"MR. McCLAIN [Mortgagor's attorney]: With any legal notice it is always this way. I mean if you just get a very cold notice that something is going to be sold, it just does not normally, Your Honor, attract anybody to bid. And this is important property. It is strategically located. I don't think it takes any realtor to know this." (App. p. 60.)
My brothers say "the statute [Florida Statutes § 702.02(5)] requires only that the court `consider' the objections and we find an absence of any indication from the Florida courts that the term `consider' must be defined to require the convening of a hearing." (Majority opinion, p. 140.) So far as I have found, the Florida courts have not had occasion to define "consider" as used in that statute either way, that is, to require or not to require an evidentiary hearing. I would think that the necessity of a hearing would depend upon the nature of the objections. In this case, I submit that to meaningfully "consider" the objections requires that the mortgagor be given an opportunity to prove the facts which she averred.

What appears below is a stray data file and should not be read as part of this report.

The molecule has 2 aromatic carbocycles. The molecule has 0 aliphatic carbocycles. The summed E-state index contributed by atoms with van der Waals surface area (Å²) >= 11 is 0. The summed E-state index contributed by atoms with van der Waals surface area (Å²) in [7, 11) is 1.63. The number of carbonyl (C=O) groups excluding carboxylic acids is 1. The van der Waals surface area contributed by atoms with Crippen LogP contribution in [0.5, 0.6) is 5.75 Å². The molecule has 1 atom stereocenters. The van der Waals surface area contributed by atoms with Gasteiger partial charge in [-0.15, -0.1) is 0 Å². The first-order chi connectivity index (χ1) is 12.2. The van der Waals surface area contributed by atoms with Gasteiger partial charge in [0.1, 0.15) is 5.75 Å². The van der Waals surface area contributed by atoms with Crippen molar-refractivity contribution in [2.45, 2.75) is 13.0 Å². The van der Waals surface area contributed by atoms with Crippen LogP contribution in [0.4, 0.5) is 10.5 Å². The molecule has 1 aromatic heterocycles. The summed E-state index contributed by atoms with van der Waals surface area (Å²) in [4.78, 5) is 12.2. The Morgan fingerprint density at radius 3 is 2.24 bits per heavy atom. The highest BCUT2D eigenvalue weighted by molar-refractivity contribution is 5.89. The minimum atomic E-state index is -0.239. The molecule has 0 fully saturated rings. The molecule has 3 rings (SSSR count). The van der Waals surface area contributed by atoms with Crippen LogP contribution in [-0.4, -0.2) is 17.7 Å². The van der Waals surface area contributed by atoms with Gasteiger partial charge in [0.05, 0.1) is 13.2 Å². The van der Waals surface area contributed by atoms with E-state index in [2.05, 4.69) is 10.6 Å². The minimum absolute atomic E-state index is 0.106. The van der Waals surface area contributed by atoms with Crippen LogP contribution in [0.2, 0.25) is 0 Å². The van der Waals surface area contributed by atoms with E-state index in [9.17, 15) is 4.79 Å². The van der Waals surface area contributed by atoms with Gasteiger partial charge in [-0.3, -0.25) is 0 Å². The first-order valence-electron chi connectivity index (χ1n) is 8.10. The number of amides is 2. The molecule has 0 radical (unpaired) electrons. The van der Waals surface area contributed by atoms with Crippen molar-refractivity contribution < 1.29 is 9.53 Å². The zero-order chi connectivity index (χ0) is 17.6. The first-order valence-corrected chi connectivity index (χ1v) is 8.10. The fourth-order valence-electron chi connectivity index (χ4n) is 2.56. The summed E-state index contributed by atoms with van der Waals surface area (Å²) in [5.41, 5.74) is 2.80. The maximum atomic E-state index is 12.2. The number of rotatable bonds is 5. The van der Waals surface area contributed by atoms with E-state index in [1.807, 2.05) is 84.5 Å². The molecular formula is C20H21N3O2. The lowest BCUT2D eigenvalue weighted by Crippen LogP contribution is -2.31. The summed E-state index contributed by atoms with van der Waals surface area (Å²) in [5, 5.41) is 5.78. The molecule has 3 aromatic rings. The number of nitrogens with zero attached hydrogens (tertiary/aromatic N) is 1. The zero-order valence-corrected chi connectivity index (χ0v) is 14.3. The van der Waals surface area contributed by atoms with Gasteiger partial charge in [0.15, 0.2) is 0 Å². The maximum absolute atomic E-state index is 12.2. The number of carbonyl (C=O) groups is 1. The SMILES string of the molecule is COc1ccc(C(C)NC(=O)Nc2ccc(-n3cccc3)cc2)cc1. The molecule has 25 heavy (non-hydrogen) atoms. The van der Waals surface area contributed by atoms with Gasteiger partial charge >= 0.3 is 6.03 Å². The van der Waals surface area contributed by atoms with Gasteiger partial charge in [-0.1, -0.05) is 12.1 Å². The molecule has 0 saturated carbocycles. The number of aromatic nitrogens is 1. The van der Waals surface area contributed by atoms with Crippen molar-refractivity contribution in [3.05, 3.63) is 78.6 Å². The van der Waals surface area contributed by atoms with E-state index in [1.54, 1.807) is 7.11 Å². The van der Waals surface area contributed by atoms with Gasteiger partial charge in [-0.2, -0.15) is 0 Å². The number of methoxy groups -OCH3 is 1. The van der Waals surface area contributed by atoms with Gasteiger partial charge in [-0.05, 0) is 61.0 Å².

The only court which can finally and authoritatively construe the Florida Statute is the Supreme Court of Florida. It seems to me that the ends of justice require us to grant the mortgagor's request that, pursuant to Rule 4.61, Florida Appellate Rules, 32 F.S.A., and Section 25.031, Florida Statutes, we certify an appropriate question to the Supreme Court of Florida for its decision. My brothers decline so to do.
For the reasons stated, I respectfully dissent as to both issues decided.
The mortgage stated the following in regard to attorney's fees: